by Rebecca Hannant
Withernsea is set to receive a new banking hub after Lloyds announced the closure of its Queen Street branch later this year.
Lloyd’s has said that the branch will close on September 12.
According to a review published by Lloyds, the closure is as a result of a decrease in customers using the branch.
The report said: “Like many other high street businesses, we’ve seen people using our branches less frequently in recent years as more customers choose to do most of their everyday banking online. We’re responding to the way our customers use our branches.
“We’ll continue to invest in our branch network, but we must make sure our branches are where customers need and use them most. As a result, we’ve made the difficult decision to close this branch because customers are using it less often. In addition, the majority of customers are also using alternative ways to bank.”
In the meantime, the bank has identified that the closest alternative is its Hedon branch. It has also advised the Post Office will also be available for everyday banking.
Lloyds will be engaging with the local community to conduct a review on the impact of the closure. It will contact key members and organisations within the community including Beverley and Holderness MP Graham Stuart and representatives from the Post Office.
During the review they will also contact representatives of charities such as Mental Health UK, Alzheimer’s Society, and Age UK.
The provisions in Withernsea will be taken over by LINK, the UK’s Cash Access and ATM network which is not-for-profit organisation which assesses the need for banking spaces within communities. They will create a banking hub which is a shared banking space, like a traditional bank branch but its services will be available to customers from a network of banks as opposed to one.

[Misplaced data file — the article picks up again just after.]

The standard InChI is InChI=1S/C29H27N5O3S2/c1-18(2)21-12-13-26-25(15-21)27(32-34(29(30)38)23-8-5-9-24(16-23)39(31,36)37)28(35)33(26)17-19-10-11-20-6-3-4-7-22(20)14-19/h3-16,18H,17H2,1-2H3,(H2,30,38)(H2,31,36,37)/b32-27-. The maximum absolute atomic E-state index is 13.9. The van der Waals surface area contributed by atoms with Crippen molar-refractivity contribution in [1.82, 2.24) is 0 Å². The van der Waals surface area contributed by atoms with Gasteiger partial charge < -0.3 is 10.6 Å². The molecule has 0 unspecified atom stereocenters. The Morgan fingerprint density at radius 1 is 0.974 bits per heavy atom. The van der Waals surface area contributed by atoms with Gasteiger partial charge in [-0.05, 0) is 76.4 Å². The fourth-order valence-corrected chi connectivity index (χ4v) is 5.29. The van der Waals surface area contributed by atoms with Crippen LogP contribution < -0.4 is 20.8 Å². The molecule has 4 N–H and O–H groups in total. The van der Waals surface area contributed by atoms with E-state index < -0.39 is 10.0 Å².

The hub will consist of a counter service that will be operated by Post Office staff, where customers of any bank can withdraw and deposit cash, make bill payments, and carry out regular banking transactions. In addition, there will be private spaces where customers can speak to someone from their own bank about more complex issues. The banks will be working on a rotating basis, so there will be staff from different banks available on different days.
All the major high street banks are part of this work – and many bank and building society customers will be able to use the counter service at the hubs and get advice, support, and information about banking matters.
John Howells, the CEO of LINK, said: “The eight banking hubs we have recommended today will become part of the fabric of the High Street. Those that have opened so far have had a ringing endorsement from residents and businesses, and LINK is proud to recommend services for these communities.”